An Open Letter To PR Folks: Include More Photographers

Serengeti Savannah Impact.  As a PR professional, that’s what you are looking for when selecting people to come along on your press trips.  Impact.  Otherwise, why have anyone there?  I’m guessing you look for writers who can convey your company’s story, or that of your client, in a compelling way.  To weed out the levels of good and slightly better and even better… takes a long time.  Who’s going to convey the look and feel of location X or hotel Y best?

It’s a daunting task.  As the PR juggernaut keeps catching this crazy social network vibe and figuring out how to get more bang for their press trip buck, I want to point out an often overlooked asset: photographers.

Everyone likes their press trip attendees to spread the word any way they can.  Most who are invited bring along small point and shoot digital cameras and some bring decent DSLRs (those bigger clunky ones with interchangeable lenses).  The photos that are shot typically end up on Flickr, Twitter, Facebook…you know the routine.  This is, for the most part, a bonus to the anticipated word based tweeting, article writing and blog posts.

Why not turn those bonuses into more of an asset?  It’s all about impact.

Take a look at the photo with this post.  I’m a professional photographer and I also get paid to write.  What this one photo says about the Serengeti National Park is, indeed, worth a thousand of my words.  Not only that, in today’s short attention span society, it locks you in and makes you want to learn more about where it was taken.

I’ve been on press trips in the past where my quick photo posts, made easy with today’s technology (as long as there’s wifi!), get far more attention than a 140 character tweet.  Imagine your client is Serengeti National Park.  Now, imagine the photo above being tweeted with the text, “The sun’s starting to set here on the Serengeti and I hear lions in the distance. The savannah is amazing!” Which has more impact; those words alone or with the photo?  Which do you think will be shared more readily?

You don’t need to bring a professional photographer, just someone who really loves photography and is damn good at it.  You also need someone who knows the social side and can get the word out (as you want writers to do).  Ideally a photographer who also writes well.

The main discussion point with this post is in regards to photo rights and I understand it can be a gray area.  What’s important in bringing along a photographer is making clear before the trip who owns what.  From a PR perspective it’s as simple as stating, “You retain the copyright to your images and we (or your client) will not use them in any promotional way without your consent”.  Actually, that statement is overly simplified, but cuts to the quick.  It’s very important to make things clear up front who has rights to the photos and from my perspective, the photographer should retain copyright.  It is up to them to then negotiate with the hotel, tourist bureau, etc… that sponsored the trip if any images may be used in further promotion (website, brochure, etc…).  But others may have differing ideas and I suggest you use the comments section below to voice them.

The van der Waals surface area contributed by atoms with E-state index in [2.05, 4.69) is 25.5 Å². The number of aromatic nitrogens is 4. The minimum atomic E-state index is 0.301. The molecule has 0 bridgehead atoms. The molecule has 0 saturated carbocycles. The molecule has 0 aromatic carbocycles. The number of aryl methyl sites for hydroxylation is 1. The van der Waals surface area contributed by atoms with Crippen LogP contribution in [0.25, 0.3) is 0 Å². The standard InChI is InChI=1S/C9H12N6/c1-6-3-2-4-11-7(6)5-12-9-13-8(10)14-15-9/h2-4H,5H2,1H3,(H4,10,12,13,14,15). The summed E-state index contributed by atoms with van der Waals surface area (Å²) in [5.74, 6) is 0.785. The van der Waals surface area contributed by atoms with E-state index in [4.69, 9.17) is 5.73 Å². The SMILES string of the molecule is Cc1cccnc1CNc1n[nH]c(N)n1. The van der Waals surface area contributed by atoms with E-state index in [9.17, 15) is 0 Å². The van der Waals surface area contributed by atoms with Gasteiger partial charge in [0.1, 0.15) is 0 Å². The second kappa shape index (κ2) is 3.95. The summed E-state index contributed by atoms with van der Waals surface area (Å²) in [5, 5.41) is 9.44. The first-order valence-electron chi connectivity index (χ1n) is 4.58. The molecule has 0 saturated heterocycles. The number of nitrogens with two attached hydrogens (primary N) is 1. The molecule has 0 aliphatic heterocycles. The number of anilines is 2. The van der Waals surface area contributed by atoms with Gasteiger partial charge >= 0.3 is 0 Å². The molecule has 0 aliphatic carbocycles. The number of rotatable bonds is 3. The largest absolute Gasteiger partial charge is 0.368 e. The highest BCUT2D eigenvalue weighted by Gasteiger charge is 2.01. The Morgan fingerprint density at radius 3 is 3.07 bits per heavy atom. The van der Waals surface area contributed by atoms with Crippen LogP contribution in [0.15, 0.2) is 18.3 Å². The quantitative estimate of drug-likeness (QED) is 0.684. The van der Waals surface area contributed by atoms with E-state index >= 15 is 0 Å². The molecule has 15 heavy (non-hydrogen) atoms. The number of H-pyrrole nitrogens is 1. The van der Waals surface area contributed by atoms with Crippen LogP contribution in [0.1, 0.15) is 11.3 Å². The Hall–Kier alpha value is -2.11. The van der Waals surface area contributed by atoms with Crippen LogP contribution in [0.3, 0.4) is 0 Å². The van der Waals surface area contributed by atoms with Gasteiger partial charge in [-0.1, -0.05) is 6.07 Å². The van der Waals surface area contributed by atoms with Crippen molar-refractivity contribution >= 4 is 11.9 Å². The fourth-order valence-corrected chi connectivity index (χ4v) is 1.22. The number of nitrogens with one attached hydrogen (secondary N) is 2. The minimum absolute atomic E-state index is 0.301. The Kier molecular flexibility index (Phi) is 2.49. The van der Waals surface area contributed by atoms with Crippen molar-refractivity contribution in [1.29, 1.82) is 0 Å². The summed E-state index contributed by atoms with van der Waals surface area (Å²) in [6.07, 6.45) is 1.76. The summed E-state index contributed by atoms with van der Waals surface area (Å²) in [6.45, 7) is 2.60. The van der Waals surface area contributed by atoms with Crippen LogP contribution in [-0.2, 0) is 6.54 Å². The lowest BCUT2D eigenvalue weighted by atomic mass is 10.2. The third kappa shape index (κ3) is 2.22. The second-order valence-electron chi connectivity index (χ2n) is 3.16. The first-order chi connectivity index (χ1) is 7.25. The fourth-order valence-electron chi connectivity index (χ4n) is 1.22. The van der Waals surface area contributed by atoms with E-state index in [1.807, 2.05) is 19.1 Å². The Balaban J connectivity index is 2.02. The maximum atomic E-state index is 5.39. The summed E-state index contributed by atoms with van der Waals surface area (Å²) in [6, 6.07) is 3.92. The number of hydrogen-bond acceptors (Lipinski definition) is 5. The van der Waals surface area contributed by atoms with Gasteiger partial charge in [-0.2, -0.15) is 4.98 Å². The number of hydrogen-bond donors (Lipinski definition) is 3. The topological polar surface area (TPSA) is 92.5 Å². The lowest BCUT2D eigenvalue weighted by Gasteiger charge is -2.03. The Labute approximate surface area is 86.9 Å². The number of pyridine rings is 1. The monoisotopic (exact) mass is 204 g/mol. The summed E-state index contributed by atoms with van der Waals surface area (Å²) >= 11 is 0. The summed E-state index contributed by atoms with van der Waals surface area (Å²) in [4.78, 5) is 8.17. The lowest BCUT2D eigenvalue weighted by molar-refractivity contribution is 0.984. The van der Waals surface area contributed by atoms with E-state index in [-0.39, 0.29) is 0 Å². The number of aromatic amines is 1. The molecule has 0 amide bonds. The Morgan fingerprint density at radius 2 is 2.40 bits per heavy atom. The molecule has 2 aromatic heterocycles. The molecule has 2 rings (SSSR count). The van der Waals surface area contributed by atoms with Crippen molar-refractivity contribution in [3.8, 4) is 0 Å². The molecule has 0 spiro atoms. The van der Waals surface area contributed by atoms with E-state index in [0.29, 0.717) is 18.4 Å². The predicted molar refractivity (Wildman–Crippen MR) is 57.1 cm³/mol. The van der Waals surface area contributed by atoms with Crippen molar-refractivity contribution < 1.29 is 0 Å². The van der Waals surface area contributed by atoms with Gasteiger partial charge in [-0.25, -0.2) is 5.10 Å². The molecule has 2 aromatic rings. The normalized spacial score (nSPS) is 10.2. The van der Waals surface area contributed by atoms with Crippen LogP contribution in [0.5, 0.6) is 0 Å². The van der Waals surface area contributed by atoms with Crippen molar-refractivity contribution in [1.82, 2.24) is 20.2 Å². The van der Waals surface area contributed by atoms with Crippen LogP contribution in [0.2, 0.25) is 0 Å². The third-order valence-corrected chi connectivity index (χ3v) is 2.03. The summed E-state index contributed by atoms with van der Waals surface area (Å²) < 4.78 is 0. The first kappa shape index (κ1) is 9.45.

I see the benefits working both ways: Your PR company or client gets better photos of their property/locale presented through social media.  Much, much better photos in most cases.  You will also often have access, on a per item basis, to work with the photographer to fill other promotional needs.  This is after the photos are taken with no additional risk to the client other than would have been allotted in filling the photographer’s spot with a writer.  And ideally you would be able to find a photographer with decent writing skills to fill both roles.  The photographer receives the normal benefits of access to a new location for their own portfolio building and possible revenue.

Impact.  Consider letting a photographer help deliver it in spades on your next press trip.

9 Replies to “An Open Letter To PR Folks: Include More Photographers”

  1. Lisa Gerber

    Peter –
    Such a good point- oh yea the photographer! It makes a ton of logical sense. i mean, of course – a picture says so much more. But I will be the first to admit, I skip over the name when I see it’s a photographer, so help me out, and perhaps others in the same boat. If you are a photographer and not a writer, what will you do with the images to get the story out? my client expects an article, not an intangible. (of course, we know the intangibles are sometimes more valuable, but it always gets back to my job – justifying it to the client)